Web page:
In this issue of Blood, Flynn et al1 provide key data that lend further support to the development of clinical trials of spleen tyrosine kinase (Syk) inhibition for more effective chronic graft-versus-host disease (cGVHD) treatment.
Treatment of cGVHD with medications such as corticosteroids and calcineurin inhibitors is often insufficient or toxic and causes immunosuppression that can increase malignancy relapse. As illustrated by Flynn et al1 in this issue of Blood, an improved understanding of cGVHD biology and the availability of targeted therapies may help solve these obstacles. Flynn and colleagues have identified Syk signaling in murine allogeneic B cells as a mediator of cGVHD, including the devastating complication of bronchiolitis obliterans. Targeting of Syk during established chronic lung GVHD was effective using either conditional genetic ablation or pharmacologic tyrosine kinase inhibitor (TKI) therapy. Syk inhibition was also effective at inducing apoptosis of human cGVHD B cells.
Previously, inhibition of the Syk signaling pathway with fostamatinib prevented experimental murine acute GVHD more effectively than cyclosporine therapy.2 Importantly, fostamatinib inhibited myeloid-derived antigen-presenting cells (APCs) and T cells (including inhibition of migratory function) yet preserved T-cell cytolytic effects against lymphoma and viral challenge. Fostamatinib was also previously evaluated in a cGVHD model that was somewhat different from the multiple models used by Flynn et al; in this prior study, fostamatinib reduction of skin and lung disease was again primarily attributed to modulation of APC and T-cell function.3 The experiments by Flynn et al place a new emphasis on the role of B cells in Syk-driven cGVHD as (1) recipients of Syk-deficient donor T cells developed cGVHD, (2) recipients of Syk-deficient marrow had limited B-cell reconstitution and avoidance of cGVHD, and (3) conditional in vivo deletion of Syk-expressing marrow-derived cells (or in vivo therapy with fostamatinib) was effective against established pulmonary cGVHD.
The work of Flynn et al is also instructive because of the multiple experimental models of cGVHD that were evaluated. Although control of cGVHD cutaneous manifestations was incomplete and variable between the models, fostamatinib was relatively consistent in terms of its ability to modulate some of the immunologic end points associated with cGVHD biology. This type of diversity in modeling may help in the design of clinical trials, both with respect to types of cGVHD patients to accrue and immune end points to monitor as potential surrogates for drug activity. The inclusion of well-annotated human samples in this investigation is an advantageous feature that may assist in the more effective screening of promising agents, especially as the number of cGVHD patients and clinical trials are relatively scarce. Indeed, as exemplified in the current work, new efforts in cGVHD drug development will benefit from an integrated multicenter cooperation between all stakeholders in the experimental modeling and clinical trial realms.4
Clinical trials of small-molecule inhibitors of Syk that have advanced to phase 2 studies in autoimmune disease have focused on fostamatinib, which is a relatively nonspecific TKI compared with other agents that have only recently entered the drug-development pipeline; of note, fostamatinib can exacerbate hypertension, which may be due to VEGFR2 inhibition (see the recent review of Syk inhibitors by Lucas and Tan5 ). Narrowing the specificity of Syk inhibitor therapy could ultimately improve safety, although therapeutic effects of TKI therapy are sometimes mediated through multiple targets.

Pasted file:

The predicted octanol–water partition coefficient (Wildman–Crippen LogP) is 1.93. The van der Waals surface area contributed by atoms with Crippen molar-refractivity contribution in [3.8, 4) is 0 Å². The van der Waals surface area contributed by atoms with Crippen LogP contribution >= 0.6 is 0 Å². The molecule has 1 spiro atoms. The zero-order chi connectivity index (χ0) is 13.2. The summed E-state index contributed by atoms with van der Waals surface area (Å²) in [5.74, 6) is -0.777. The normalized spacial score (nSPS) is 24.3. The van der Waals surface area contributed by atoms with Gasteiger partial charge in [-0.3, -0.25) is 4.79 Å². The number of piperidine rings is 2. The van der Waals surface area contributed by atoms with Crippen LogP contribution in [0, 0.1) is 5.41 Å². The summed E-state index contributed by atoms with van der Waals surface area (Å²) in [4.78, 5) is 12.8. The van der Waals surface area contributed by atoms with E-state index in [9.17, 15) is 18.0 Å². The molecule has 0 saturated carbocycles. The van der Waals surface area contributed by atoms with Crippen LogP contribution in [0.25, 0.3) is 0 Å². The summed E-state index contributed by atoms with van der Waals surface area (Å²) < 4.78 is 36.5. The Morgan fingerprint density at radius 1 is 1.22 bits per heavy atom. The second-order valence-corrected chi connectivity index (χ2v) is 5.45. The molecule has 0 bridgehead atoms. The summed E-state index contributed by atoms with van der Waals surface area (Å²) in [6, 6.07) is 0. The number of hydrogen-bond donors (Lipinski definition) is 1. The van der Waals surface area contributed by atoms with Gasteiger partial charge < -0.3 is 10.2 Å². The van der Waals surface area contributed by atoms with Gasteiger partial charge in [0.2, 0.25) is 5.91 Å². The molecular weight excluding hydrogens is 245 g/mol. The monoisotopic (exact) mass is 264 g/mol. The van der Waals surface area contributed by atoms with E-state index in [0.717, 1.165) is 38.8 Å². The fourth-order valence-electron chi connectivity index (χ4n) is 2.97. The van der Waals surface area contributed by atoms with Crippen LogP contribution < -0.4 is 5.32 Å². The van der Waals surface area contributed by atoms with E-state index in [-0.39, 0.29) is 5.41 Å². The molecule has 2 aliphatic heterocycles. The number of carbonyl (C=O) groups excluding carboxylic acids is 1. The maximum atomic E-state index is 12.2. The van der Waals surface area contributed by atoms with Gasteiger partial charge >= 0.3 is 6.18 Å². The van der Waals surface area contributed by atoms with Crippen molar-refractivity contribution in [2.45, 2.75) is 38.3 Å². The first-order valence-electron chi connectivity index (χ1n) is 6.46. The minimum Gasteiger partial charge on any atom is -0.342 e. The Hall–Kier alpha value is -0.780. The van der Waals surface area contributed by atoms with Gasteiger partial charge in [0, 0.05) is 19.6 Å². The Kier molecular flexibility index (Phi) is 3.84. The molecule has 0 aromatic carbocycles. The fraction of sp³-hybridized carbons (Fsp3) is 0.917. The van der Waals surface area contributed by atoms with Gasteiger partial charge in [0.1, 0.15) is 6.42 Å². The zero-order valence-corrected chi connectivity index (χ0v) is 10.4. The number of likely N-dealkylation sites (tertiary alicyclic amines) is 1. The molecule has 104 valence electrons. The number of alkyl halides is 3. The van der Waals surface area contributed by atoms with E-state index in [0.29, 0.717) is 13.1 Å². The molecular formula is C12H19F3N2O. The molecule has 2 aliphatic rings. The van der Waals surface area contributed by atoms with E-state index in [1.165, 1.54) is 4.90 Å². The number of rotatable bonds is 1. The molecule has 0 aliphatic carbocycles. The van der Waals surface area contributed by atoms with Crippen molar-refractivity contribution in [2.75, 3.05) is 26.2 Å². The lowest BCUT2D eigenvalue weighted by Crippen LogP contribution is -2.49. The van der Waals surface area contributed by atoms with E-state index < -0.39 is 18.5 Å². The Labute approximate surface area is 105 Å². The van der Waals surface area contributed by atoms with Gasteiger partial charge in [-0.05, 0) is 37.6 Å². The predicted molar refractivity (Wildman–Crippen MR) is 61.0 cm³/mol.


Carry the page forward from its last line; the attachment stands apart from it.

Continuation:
Syk inhibitor therapy with fostamatinib can be considered in the context of a growing list of agents known to modulate B-cell–mediated cGVHD. Most recently, the US Food and Drug Administration–approved Bruton tyrosine kinase (Btk) inhibitor ibrutinib was effective against murine cGVHD.6 As Flynn et al propose, the combination of Syk plus Btk inhibition may represent a powerful approach to inhibit B cells during cGVHD. Although Syk lies upstream of BTK in the B-cell signaling cascade, nonoverlapping pathways predict that combination therapy will consolidate inhibitory effects and prevent the emergence of drug resistance. Alternatively, B-cell depletion with rituximab has been used to treat cGVHD7 ; the relatively limited success of rituximab therapy may in part be due to the existence of memory-type plasma cells that survive depleting strategies.8 Because Syk signaling contributes to long-term memory antibody responses,9 Syk inhibition would predictably represent a more potent therapy of cGVHD relative to B-cell depletion approaches; such potency could be further augmented by any beneficial off-target effects and on-target inhibition of Syk-expressing APC and T-cell populations.
Syk inhibition can not only spare an allogeneic cytolytic graft-versus-leukemia effect2 but also directly mediate antitumor effects against multiple hematologic malignancies (potentially including chronic lymphocytic leukemia, non-Hodgkin lymphoma, acute lymphoblastic leukemia, posttransplant lymphoproliferative disorder, myeloproliferative disorders, and acute myeloid leukemia; see the review by Krisenko and Geahlen10 ). As such, Syk inhibitor therapy represents a novel approach to treat cGVHD (including B-cell–driven manifestations as described by Flynn et al) while also treating the underlying malignancy (see figure).
Conflict-of-interest disclosure: The authors declare no competing financial interests. The opinions expressed herein are those of the authors and do not represent the official position of the National Institutes of Health or the United States Government.
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